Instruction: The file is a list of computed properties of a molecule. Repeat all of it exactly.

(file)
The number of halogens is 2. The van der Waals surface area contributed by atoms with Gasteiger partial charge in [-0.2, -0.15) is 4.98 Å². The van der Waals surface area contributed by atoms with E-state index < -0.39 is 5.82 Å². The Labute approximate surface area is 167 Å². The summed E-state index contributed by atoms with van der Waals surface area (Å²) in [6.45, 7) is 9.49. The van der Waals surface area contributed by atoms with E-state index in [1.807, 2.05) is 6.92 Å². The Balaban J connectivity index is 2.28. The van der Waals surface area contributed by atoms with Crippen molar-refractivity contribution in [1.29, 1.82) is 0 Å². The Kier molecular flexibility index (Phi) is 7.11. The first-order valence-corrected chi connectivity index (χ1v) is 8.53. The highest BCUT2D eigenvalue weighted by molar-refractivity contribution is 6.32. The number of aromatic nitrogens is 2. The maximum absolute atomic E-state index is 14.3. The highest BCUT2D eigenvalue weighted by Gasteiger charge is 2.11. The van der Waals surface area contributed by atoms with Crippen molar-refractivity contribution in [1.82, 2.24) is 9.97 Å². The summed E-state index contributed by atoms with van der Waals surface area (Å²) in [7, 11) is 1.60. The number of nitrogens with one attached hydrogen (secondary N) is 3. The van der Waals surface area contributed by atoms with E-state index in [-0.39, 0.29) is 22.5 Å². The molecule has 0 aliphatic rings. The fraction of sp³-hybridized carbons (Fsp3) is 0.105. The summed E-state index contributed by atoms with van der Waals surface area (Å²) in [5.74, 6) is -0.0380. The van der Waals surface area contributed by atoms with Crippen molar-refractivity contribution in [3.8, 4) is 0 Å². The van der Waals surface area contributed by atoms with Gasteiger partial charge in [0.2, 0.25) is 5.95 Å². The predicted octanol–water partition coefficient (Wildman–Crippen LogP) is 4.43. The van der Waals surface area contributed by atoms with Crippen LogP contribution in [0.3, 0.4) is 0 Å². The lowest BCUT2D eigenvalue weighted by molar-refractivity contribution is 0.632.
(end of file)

The number of halogens is 2. The van der Waals surface area contributed by atoms with Gasteiger partial charge in [-0.2, -0.15) is 4.98 Å². The van der Waals surface area contributed by atoms with E-state index < -0.39 is 5.82 Å². The Labute approximate surface area is 167 Å². The summed E-state index contributed by atoms with van der Waals surface area (Å²) in [6.45, 7) is 9.49. The van der Waals surface area contributed by atoms with E-state index in [1.807, 2.05) is 6.92 Å². The Balaban J connectivity index is 2.28. The van der Waals surface area contributed by atoms with Crippen molar-refractivity contribution in [1.29, 1.82) is 0 Å². The Kier molecular flexibility index (Phi) is 7.11. The first-order valence-corrected chi connectivity index (χ1v) is 8.53. The highest BCUT2D eigenvalue weighted by molar-refractivity contribution is 6.32. The number of aromatic nitrogens is 2. The maximum absolute atomic E-state index is 14.3. The highest BCUT2D eigenvalue weighted by Gasteiger charge is 2.11. The van der Waals surface area contributed by atoms with Crippen molar-refractivity contribution in [1.82, 2.24) is 9.97 Å². The summed E-state index contributed by atoms with van der Waals surface area (Å²) in [7, 11) is 1.60. The number of nitrogens with one attached hydrogen (secondary N) is 3. The van der Waals surface area contributed by atoms with E-state index in [-0.39, 0.29) is 22.5 Å². The molecule has 0 aliphatic rings. The fraction of sp³-hybridized carbons (Fsp3) is 0.105. The summed E-state index contributed by atoms with van der Waals surface area (Å²) in [5.74, 6) is -0.0380. The van der Waals surface area contributed by atoms with Crippen molar-refractivity contribution in [3.8, 4) is 0 Å². The van der Waals surface area contributed by atoms with Gasteiger partial charge in [0.2, 0.25) is 5.95 Å². The predicted octanol–water partition coefficient (Wildman–Crippen LogP) is 4.43. The van der Waals surface area contributed by atoms with Crippen LogP contribution in [0.3, 0.4) is 0 Å². The lowest BCUT2D eigenvalue weighted by molar-refractivity contribution is 0.632.